Rate cap rural roads infrastructure Country Roads and Bridges | December 20, 2016

Rate cap headache for rural roads

The State Government’s decision to cap rates at 2% next year has significant implications for rural and regional councils already struggling with a road and infrastructure maintenance backlog.

“With the announcement of the rate cap, whilst ratepayers will be happy with this news, it reminds us of the ongoing headaches for councils after the Andrews Labor Government significantly reduced funding for rural roads and bridges,” said Ms Bath.

“I call on the Andrews Government to provide specific and targeted funding programs to local government, similar to the previous Coalition’s Country Roads and Bridges Program, which provided $1 million each year over four years to 40 rural councils for infrastructure maintenance and renewal.”

Ms Bath is a member of Parliament’s Environment and Planning Committee, which conducts a six-month rolling Inquiry into the impact of rate capping.

“As a member of the Environment and Planning Committee, I have listened to the testimonies of many CEOs and councillors from rural and regional shires who raised significant concerns about their capacity to meet community expectations for service delivery and infrastructure upgrades. East Gippsland CEO Gary Gaffney has commented that the East Gippsland Shire alone has 2900 kilometres of road and 209 bridges to maintain.”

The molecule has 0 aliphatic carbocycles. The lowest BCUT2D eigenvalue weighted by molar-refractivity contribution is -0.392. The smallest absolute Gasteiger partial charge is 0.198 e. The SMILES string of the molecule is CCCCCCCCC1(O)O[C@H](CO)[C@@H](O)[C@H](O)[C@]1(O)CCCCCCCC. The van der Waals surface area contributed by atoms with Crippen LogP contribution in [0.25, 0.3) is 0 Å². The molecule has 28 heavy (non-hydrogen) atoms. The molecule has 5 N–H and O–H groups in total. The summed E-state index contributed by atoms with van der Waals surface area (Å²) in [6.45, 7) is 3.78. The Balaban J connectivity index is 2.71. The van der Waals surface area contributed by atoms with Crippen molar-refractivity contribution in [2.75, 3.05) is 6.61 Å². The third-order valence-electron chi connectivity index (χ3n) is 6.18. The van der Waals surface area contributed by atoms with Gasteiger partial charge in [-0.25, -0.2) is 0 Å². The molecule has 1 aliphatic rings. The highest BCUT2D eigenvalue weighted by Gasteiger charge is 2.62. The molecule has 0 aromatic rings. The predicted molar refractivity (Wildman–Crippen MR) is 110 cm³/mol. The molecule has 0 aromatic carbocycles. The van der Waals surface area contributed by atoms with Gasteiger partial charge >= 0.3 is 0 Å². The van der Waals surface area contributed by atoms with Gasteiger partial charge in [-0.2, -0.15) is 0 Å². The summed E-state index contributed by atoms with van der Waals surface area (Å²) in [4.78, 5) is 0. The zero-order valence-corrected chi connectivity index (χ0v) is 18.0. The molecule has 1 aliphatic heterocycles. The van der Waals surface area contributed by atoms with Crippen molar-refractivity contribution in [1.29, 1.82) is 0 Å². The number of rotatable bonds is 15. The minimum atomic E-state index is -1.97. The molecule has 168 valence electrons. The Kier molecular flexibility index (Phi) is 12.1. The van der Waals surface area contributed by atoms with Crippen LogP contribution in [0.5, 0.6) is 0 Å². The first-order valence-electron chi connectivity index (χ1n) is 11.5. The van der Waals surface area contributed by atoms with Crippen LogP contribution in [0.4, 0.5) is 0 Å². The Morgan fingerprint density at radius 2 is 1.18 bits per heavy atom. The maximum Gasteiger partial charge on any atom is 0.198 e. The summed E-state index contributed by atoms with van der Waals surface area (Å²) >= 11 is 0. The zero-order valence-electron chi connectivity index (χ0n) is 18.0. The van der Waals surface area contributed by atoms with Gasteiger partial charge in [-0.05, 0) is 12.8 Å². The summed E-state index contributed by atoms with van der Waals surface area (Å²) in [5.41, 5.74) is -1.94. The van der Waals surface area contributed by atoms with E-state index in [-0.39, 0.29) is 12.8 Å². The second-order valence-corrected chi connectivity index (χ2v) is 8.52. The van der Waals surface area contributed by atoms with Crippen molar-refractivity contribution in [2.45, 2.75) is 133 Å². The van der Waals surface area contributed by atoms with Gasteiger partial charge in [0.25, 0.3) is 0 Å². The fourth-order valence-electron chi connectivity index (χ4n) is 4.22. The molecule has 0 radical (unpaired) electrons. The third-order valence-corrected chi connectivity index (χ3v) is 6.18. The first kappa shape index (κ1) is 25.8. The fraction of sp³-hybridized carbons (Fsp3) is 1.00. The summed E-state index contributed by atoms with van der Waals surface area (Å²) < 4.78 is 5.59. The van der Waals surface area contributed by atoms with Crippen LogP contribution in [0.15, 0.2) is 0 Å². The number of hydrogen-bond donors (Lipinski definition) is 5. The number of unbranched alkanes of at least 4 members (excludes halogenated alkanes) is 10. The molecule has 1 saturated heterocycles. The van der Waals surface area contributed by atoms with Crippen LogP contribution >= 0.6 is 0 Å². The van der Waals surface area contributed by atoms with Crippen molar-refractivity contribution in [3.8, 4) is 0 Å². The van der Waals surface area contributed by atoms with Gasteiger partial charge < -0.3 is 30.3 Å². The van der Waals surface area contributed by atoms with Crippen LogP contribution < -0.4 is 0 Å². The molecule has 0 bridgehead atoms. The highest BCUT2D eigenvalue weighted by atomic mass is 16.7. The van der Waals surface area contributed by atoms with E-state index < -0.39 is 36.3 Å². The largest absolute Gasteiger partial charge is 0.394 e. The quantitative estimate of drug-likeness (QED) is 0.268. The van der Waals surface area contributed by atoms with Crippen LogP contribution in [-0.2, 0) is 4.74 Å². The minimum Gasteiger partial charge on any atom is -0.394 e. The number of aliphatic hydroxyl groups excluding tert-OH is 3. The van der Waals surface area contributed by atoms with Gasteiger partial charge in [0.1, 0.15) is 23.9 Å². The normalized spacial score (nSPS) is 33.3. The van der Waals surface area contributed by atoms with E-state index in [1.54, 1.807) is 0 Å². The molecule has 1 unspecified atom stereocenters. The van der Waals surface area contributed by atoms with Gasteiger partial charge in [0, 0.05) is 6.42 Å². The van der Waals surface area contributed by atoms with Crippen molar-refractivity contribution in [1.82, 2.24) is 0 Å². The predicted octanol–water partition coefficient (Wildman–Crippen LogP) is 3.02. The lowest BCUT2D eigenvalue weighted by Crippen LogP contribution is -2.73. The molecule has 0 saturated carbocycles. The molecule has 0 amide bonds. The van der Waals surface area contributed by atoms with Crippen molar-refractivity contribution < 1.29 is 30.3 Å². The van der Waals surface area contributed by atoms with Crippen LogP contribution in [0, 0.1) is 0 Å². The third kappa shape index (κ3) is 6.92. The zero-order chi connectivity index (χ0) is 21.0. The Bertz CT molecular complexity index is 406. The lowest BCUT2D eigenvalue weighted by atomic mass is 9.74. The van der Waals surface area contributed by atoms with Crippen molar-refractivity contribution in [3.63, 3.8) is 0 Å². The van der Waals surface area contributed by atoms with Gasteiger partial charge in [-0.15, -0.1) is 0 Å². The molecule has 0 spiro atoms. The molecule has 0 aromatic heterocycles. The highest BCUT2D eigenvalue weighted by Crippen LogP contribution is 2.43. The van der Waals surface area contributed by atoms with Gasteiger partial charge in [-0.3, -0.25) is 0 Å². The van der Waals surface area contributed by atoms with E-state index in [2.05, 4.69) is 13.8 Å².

“The Nationals understand that city councils have options to raise revenue from sources other than rates, such as money received through parking meters and fines. In addition to that, not only are metropolitan councils geographically smaller, they have more rateable properties which means lower average rates.”

“Meanwhile, infrastructure maintenance and renewal requirements for country councils are quite large with extensive road networks, hundreds of bridges plus extensive walking and cycling paths that need to be maintained for local communities.”

This was reinforced by LGPro Vice President Rebecca McKenzie’s evidence to the latest Inquiry, which identified factors such as, “…the lack of economies of scale, the need to provide duplicate community infrastructure for geographically dispersed communities; the expansive road networks and significant smaller population bases through which we can spread the rating burden.”

Ms Bath concluded, “Applying for a rate variation is complex and adds another layer of cost and challenges to councils. This city-centric government needs to recognise Victoria extends beyond the tram tracks and provide real dollars to help people travel safely on our rural roads and bridges.”

 

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